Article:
Your inclination might be to avoid the topic, but it’s incredibly important to take her concerns seriously. Address them in an age-appropriate way. It’s even okay to share that you’re feeling uncertain as well—both adults and kids often do during times of transition and change.

Moving forward together takes leadership, and not just from one person. We all have a role to play. Here are a few ways you and your girl can lead:

1.     Practice Empathy and Promote Inclusion
Because of who you are, what you look like, where you come from, and what you believe, you might not have a problem being accepted in your town or community. But that’s not true for everyone. Put yourself in someone else’s shoes—perhaps the neighbor who practices a religion different from yours or the new girl at your girl’s school who moved here from a different country. Are they made to feel welcome in your community? Do they have the same sense of belonging that you do? If you don’t think so or aren’t sure, reach out in kindness. Encourage your daughter to invite a classmate who gets picked on to eat with her at lunch. Knock on your neighbor’s door and invite them to an upcoming block party or holiday event. It’s about being big-hearted, and it’s easier than you might think.

2.     Be a Friend or Advocate to Those Who Need One
You or your girl might feel alone in wanting to bring people together, but chances are, there are many people around you who feel the same. So be brave and challenge yourself to speak up when you witness an act of injustice or hear people speaking disrespectfully of others. Let your girl see you doing so. Chances are, once you’ve vocally supported what’s right, others will quiet or perhaps even join you in speaking up. And you’ll feel good about having stood up for your beliefs.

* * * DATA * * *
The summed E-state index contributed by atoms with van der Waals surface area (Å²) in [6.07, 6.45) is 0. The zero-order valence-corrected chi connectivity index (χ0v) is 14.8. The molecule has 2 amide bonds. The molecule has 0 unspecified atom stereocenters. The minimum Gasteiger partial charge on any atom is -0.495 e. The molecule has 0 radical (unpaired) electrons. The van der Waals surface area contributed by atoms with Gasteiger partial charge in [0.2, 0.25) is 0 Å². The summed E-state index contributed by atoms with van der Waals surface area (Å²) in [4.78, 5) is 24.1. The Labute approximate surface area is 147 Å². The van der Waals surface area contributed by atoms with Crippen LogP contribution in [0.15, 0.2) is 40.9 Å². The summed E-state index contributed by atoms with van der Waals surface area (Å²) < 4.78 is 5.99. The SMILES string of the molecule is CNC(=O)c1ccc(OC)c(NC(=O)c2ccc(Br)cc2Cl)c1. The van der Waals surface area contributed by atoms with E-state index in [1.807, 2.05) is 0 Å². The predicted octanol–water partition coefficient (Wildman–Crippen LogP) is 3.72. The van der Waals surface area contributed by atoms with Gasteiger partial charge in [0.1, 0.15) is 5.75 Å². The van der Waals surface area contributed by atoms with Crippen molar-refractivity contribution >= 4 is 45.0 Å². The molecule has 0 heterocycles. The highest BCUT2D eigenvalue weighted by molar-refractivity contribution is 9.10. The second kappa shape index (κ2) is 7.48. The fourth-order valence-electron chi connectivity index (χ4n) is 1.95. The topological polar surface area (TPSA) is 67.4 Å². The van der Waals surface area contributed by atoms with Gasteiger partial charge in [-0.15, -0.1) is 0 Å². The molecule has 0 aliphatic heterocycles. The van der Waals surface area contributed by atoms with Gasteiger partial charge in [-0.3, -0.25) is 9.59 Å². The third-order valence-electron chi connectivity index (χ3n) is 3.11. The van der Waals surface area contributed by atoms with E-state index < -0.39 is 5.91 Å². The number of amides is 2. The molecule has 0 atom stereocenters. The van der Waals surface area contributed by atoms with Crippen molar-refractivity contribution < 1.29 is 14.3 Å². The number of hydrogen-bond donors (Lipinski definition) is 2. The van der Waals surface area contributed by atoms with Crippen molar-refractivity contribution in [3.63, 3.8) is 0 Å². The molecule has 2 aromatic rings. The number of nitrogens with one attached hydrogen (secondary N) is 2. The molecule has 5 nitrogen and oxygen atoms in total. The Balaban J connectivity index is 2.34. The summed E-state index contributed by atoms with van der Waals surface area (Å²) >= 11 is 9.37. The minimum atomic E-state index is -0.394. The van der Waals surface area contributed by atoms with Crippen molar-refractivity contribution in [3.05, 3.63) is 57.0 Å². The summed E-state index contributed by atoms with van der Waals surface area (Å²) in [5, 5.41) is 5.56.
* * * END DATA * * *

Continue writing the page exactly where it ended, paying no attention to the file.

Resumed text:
3.     Sign Up to Help
Everyday acts of kindness go a long way toward making unity a reality, but there’s a lot more we can do. With your girl, find an organization that supports the rights and wellbeing of a group that might be marginalized. Donating money is a great way to contribute if your family has room in the budget—but giving your time and presence can be just as, if not more, meaningful. It’s also a tangible demonstration of your values to your daughter. You and your girl will feel empowered knowing you’re supporting change and addressing a crucial need, with the added pluses of making new friends and learning about your community. And the group you volunteer with will certainly appreciate having you on its team.

4.     Don’t Get Discouraged
Remember, doing the right thing is rarely synonymous with doing the easy thing, and taking a stand for unity will be hard at times. There are people who feel threatened by those who are different from themselves. There are individuals who think only their way matters, or that some people should be valued over others. Tell your girl that it’s absolutely okay and understandable to feel fearful, anxious, and sad when faced with hateful, exclusionary language and ideas. Those emotions are what make us human, and she shouldn’t be embarrassed to let people know she’s feeling them.

Encourage your girl to own her feelings and channel them into courageous and compassionate action—for action, both small and large, brings real change. Remind her how much courage her favorite heroines from books and movies had to have in order to create a better world. For example, in Harry Potter Hermione was afraid—the Death Eaters specifically hated people like her—but even in the darkest of times, she never stopped fighting for others who were also being treated badly. If your girl needs a little motivational boost, pick a book or movie to share with her that demonstrates the everyday or historic courage and heroism of its characters. Seeing how others have overcome challenges will help your daughter see that she can do the same.

While none of us can snap our fingers to create instant unity, we can—we must—take action and stand together for what’s right. It will take time and a lot of work to bring people together, but we can and must start today. Small changes and gestures add up, bridging divides and strengthening communities.